Here is BEEF’s Tip of the Day for cattle feeders: Tape up. It’s going to get rough out there.

“Get rough?” you ask. Hasn’t it been rough enough already?

Indeed it has. But Dan Basse’s forecast for the next three quarters promises an even rougher ride when it comes to the corn market.

”I’m concerned the U.S. corn crop is going to be a billion bushels less than what they’re telling us,” says Basse, president of AgResource Company, an ag price research firm in Chicago. “So we’re talking about a sub-10 billion bu. corn crop, maybe 9.6 or 9.7 billion bu., relative to the yield data we’re picking up.”

Should that bear out, it will equate to somewhere around a 113 bu./acre yield. A harvest around 115 bu./acre could shoot corn prices on the board to $9.50 to $10 or higher this fall, according to his analysis.

“I don’t think those numbers are set in stone,” he told cattle feeders recently at a Certified Angus Beef Feeding Quality Forum. “But I am concerned about a smaller harvest and I want you to think proactively in terms of what you’re going to do to manage your risk over the next three quarters.”

To manage that upside risk, he suggests a basis contract. “What else we’re finding beside a poor yield in the Midwest is poor quality,” he says. “We had corn coming out of combines at 37 lbs. test weight. If I’m not making popcorn, what am I going to do with that other than push it through a rumen?”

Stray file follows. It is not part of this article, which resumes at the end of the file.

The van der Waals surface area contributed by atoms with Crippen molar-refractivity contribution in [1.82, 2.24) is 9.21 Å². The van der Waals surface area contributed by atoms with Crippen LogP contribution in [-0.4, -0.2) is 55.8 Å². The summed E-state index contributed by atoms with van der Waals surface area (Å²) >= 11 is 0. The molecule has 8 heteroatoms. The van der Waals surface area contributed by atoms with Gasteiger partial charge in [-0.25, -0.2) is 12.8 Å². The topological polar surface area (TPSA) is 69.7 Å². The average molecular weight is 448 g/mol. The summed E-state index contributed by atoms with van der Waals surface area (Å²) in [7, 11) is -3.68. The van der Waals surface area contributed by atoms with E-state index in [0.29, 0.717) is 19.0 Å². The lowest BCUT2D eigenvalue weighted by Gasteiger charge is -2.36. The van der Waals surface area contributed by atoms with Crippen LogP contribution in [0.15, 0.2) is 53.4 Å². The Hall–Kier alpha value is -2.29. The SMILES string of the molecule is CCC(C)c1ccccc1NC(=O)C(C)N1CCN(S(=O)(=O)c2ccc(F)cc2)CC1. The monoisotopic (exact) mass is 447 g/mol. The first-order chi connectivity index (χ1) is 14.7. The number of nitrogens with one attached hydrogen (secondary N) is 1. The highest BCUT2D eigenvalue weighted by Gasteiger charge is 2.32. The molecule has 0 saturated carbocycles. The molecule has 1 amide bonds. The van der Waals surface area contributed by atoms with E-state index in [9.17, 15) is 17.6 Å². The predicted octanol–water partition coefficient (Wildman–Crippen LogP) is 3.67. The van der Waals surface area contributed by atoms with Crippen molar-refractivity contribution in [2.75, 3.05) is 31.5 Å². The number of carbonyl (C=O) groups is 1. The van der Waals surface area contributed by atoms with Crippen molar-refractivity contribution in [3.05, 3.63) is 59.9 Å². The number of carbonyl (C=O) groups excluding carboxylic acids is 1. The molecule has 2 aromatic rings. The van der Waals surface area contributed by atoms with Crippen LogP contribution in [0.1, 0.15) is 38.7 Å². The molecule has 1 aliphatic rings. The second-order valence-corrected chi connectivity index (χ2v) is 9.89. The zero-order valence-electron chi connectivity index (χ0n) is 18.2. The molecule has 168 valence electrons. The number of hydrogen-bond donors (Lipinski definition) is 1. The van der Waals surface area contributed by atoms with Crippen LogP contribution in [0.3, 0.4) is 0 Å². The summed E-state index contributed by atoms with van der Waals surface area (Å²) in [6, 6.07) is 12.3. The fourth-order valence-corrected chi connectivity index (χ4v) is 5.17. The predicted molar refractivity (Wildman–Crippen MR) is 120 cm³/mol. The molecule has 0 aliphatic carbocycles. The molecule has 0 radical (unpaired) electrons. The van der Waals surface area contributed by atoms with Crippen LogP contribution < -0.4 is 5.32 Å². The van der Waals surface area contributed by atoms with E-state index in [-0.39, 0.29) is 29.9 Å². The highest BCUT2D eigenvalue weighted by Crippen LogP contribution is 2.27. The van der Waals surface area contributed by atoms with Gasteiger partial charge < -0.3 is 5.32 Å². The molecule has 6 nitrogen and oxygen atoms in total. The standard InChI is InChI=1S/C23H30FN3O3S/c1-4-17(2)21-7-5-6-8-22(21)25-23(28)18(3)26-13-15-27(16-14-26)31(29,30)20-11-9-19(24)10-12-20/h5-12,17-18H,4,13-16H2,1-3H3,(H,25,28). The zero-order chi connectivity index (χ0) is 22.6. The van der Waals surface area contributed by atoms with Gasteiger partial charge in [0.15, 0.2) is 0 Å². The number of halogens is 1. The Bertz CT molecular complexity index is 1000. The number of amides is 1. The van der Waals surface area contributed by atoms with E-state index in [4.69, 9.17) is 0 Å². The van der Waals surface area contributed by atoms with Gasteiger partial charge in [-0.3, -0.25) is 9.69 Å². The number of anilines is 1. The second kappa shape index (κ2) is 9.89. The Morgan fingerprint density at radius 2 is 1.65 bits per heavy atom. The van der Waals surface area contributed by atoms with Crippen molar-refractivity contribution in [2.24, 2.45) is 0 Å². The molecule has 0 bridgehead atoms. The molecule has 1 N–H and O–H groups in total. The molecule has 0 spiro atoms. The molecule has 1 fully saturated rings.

However, just getting corn this fall will be a challenge. “The commercial grain company has a problem. He can’t buy much grain other than what’s already contracted from the farmer. If that corn is less quality, he’s going to have to raise his bids for No. 2 corn.”

That means a rising basis. “So one way to assure yourself of a supply is to do a basis contract for No. 2 corn. That gives you the supply of corn with the quality associated with it. And if the market has deep discounts for aflatoxin or light test weights, you can then come back and renegotiate with that commercial for those opportunities.”

One factor in the smaller corn harvest is the large amount of corn being chopped for silage. Basse says there are Midwest farmers who haven’t had cattle standing on concrete for decades who are buying cows and heifers and will winter them on silage.

“Look for a lot of this to happen in the Midwest in the months going forward,” he says. “They think they have a window between now and maybe the middle to the end of November to lock down cows.”